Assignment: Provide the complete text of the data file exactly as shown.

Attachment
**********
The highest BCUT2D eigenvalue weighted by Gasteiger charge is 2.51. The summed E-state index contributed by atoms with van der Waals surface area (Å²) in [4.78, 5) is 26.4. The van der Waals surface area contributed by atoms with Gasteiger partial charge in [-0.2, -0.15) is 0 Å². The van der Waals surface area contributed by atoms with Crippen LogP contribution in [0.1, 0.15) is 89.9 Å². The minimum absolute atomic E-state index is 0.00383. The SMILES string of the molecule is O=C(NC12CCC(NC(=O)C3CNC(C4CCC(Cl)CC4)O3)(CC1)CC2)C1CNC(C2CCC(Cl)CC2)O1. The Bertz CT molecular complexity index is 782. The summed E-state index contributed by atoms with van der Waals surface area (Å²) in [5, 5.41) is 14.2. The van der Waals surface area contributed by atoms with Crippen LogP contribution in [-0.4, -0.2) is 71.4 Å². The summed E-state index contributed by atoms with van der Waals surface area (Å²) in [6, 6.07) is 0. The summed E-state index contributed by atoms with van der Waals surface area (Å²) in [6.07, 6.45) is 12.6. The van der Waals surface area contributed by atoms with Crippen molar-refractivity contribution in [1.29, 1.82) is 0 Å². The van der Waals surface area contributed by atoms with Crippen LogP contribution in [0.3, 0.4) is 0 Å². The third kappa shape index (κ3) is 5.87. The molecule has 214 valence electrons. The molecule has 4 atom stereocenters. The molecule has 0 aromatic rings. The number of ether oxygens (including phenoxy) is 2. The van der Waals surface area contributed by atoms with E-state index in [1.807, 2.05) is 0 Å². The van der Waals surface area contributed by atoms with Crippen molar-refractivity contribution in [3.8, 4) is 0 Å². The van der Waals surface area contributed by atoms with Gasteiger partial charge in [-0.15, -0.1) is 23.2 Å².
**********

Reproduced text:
The highest BCUT2D eigenvalue weighted by Gasteiger charge is 2.51. The summed E-state index contributed by atoms with van der Waals surface area (Å²) in [4.78, 5) is 26.4. The van der Waals surface area contributed by atoms with Gasteiger partial charge in [-0.2, -0.15) is 0 Å². The van der Waals surface area contributed by atoms with Crippen LogP contribution in [0.1, 0.15) is 89.9 Å². The minimum absolute atomic E-state index is 0.00383. The SMILES string of the molecule is O=C(NC12CCC(NC(=O)C3CNC(C4CCC(Cl)CC4)O3)(CC1)CC2)C1CNC(C2CCC(Cl)CC2)O1. The Bertz CT molecular complexity index is 782. The summed E-state index contributed by atoms with van der Waals surface area (Å²) in [5, 5.41) is 14.2. The van der Waals surface area contributed by atoms with Crippen LogP contribution in [-0.4, -0.2) is 71.4 Å². The summed E-state index contributed by atoms with van der Waals surface area (Å²) in [6, 6.07) is 0. The summed E-state index contributed by atoms with van der Waals surface area (Å²) in [6.07, 6.45) is 12.6. The van der Waals surface area contributed by atoms with Crippen molar-refractivity contribution in [1.29, 1.82) is 0 Å². The van der Waals surface area contributed by atoms with Crippen LogP contribution in [0.3, 0.4) is 0 Å². The third kappa shape index (κ3) is 5.87. The molecule has 214 valence electrons. The molecule has 4 atom stereocenters. The molecule has 0 aromatic rings. The number of ether oxygens (including phenoxy) is 2. The van der Waals surface area contributed by atoms with E-state index in [1.807, 2.05) is 0 Å². The van der Waals surface area contributed by atoms with Crippen molar-refractivity contribution in [3.8, 4) is 0 Å². The van der Waals surface area contributed by atoms with Gasteiger partial charge in [-0.15, -0.1) is 23.2 Å².